There will be no voice lessons on Tuesday, January 26, my birthday 🙂
Spring break will be from March 22-March 26; no lessons will be given during that week.
Violin lessons resume on Monday, January 4 at your regularly scheduled time.
Spring break will be from March 22-March 26; no lessons will be given during that week.
Lesson for the week of Feb 15-Feb 19 will be rescheduled, as I am attending the American String Teachers Conference.
We look forward to seeing you soon,
–Melanie and Bill Alpert
Alpert Studio recital participants (photo: Deb Tracey Photography)
Colds, flu and busy performance schedules notwithstanding, it was standing room only at the Alpert Studio Winter Recital, held on December 5.
Bill and Melanie wish to congratulate each and every performer on a job well done. Also, a heartfelt thanks our extended studio family for all the support and the incredible turnout. This recital witnessed tremendous musical and personal growth throughout the studio!
Best wishes to all for a wonderful and safe holiday season!
Brandon Alpert performs If I Didn’t Believe in You from The Last Five Years, by Jason Robert Brown
All of the countless hours of dedication and solitary devotion to our instruments bring us personal growth, enjoyment and fulfillment. Still, we bring the greatest value to the world only by sharing our gifts.
I once read that performing is the hardest job that there is. It’s a statement that rings true for many of us. Sometimes it brings us pure elation, yet at other times it can be utter terror. It humbles us, and makes us appreciate what great performers do.
Most recently, I was privileged to attend a live performance of Jason Robert Brown’s groundbreaking musical Parade at the Mark Taper Forum. Beyond the heartbreaking story, I felt great appreciation for what each and every one of the performers (as well as the creators) shared so generously. It was an unforgettable experience.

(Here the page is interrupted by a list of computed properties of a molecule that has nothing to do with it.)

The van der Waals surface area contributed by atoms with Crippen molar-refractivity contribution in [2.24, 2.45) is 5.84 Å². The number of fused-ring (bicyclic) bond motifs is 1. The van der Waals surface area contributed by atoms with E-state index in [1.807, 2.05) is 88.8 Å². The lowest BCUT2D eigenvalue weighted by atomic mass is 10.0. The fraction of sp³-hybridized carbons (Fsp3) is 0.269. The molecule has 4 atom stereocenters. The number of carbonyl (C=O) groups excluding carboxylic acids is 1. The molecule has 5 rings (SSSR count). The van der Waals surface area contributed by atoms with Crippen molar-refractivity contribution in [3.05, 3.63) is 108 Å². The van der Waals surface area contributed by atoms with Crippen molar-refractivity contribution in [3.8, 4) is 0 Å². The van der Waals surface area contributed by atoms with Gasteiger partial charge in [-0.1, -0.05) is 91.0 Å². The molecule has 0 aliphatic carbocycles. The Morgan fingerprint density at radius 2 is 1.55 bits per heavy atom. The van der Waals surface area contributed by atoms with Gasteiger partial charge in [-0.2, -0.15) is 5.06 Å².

Last summer a large part of our studio family devoted months of rehearsal to a weekend of live performance of Jason Robert Brown’s music. While it was my joy to perform this incredible music with students, friends and family, it was also my honor to be able to share it with all who attended.
When our work as performers reaches beyond our own aspirations and touches the hearts and minds of those around us, we’re each creating a more beautiful world. What greater gift of love could you give?
Yehudi Menuhin plays Bach Chaconne
Studio students Jessica and Mike Ciao recently took the challenge and contributed their selected recordings. Will you take the challenge too?
Just a few quick reminders for violin students of the Alpert Studio:
Violin lessons are scheduled all summer long, with the exception of August 3 – August 14. Additionally, some lessons between August 17-19 may be impacted, however I plan to reschedule those lessons later that week, or during a mutually convenient time. As always, your regular monthly tuition will apply during the summer, as it is based on a total of 40-45 lessons during the year, payable in 12 installments.
If you plan to travel during summer months, please let me know at your earliest convenience, so that I can help you schedule make-up lesson time.
A Musical Summer
Summer often affords students more time to focus on musical activities. I’ll be talking to you about some possible summer projects, if you’d like to put some extra energy into your violin. Let’s talk!
Can you name a famous violinist that performed in each of the following time periods?
Extra Credit: Share an audio/video link to a performance by each of these violinists. I’ll post your selections on the studio website!
Free Outdoor Concerts